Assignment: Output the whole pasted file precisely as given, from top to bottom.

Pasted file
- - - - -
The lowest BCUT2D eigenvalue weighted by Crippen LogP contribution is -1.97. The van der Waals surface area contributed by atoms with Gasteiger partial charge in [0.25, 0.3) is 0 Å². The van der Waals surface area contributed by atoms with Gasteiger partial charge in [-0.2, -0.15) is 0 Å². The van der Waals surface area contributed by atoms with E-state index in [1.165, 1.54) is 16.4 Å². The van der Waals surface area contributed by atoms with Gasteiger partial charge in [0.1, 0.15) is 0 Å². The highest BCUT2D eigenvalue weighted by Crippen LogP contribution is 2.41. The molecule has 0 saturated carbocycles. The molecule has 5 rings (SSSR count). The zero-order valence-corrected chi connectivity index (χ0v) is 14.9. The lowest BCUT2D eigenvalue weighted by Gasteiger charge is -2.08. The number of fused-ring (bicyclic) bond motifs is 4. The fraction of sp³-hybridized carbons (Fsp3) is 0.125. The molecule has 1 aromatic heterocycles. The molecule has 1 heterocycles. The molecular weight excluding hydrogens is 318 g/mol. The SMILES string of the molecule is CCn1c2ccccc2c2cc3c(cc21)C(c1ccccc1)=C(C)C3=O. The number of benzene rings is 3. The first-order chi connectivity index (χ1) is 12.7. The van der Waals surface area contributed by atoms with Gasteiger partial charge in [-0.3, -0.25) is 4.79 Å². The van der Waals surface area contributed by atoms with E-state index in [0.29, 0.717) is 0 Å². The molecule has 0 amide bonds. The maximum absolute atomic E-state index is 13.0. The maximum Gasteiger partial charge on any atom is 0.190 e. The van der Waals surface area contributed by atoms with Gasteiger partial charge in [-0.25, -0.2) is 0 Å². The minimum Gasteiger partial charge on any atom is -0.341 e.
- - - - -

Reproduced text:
The lowest BCUT2D eigenvalue weighted by Crippen LogP contribution is -1.97. The van der Waals surface area contributed by atoms with Gasteiger partial charge in [0.25, 0.3) is 0 Å². The van der Waals surface area contributed by atoms with Gasteiger partial charge in [-0.2, -0.15) is 0 Å². The van der Waals surface area contributed by atoms with E-state index in [1.165, 1.54) is 16.4 Å². The van der Waals surface area contributed by atoms with Gasteiger partial charge in [0.1, 0.15) is 0 Å². The highest BCUT2D eigenvalue weighted by Crippen LogP contribution is 2.41. The molecule has 0 saturated carbocycles. The molecule has 5 rings (SSSR count). The zero-order valence-corrected chi connectivity index (χ0v) is 14.9. The lowest BCUT2D eigenvalue weighted by Gasteiger charge is -2.08. The number of fused-ring (bicyclic) bond motifs is 4. The fraction of sp³-hybridized carbons (Fsp3) is 0.125. The molecule has 1 aromatic heterocycles. The molecule has 1 heterocycles. The molecular weight excluding hydrogens is 318 g/mol. The SMILES string of the molecule is CCn1c2ccccc2c2cc3c(cc21)C(c1ccccc1)=C(C)C3=O. The number of benzene rings is 3. The first-order chi connectivity index (χ1) is 12.7. The van der Waals surface area contributed by atoms with Gasteiger partial charge in [-0.3, -0.25) is 4.79 Å². The van der Waals surface area contributed by atoms with E-state index in [0.29, 0.717) is 0 Å². The molecule has 0 amide bonds. The maximum absolute atomic E-state index is 13.0. The maximum Gasteiger partial charge on any atom is 0.190 e. The van der Waals surface area contributed by atoms with Gasteiger partial charge in [-0.25, -0.2) is 0 Å². The minimum Gasteiger partial charge on any atom is -0.341 e.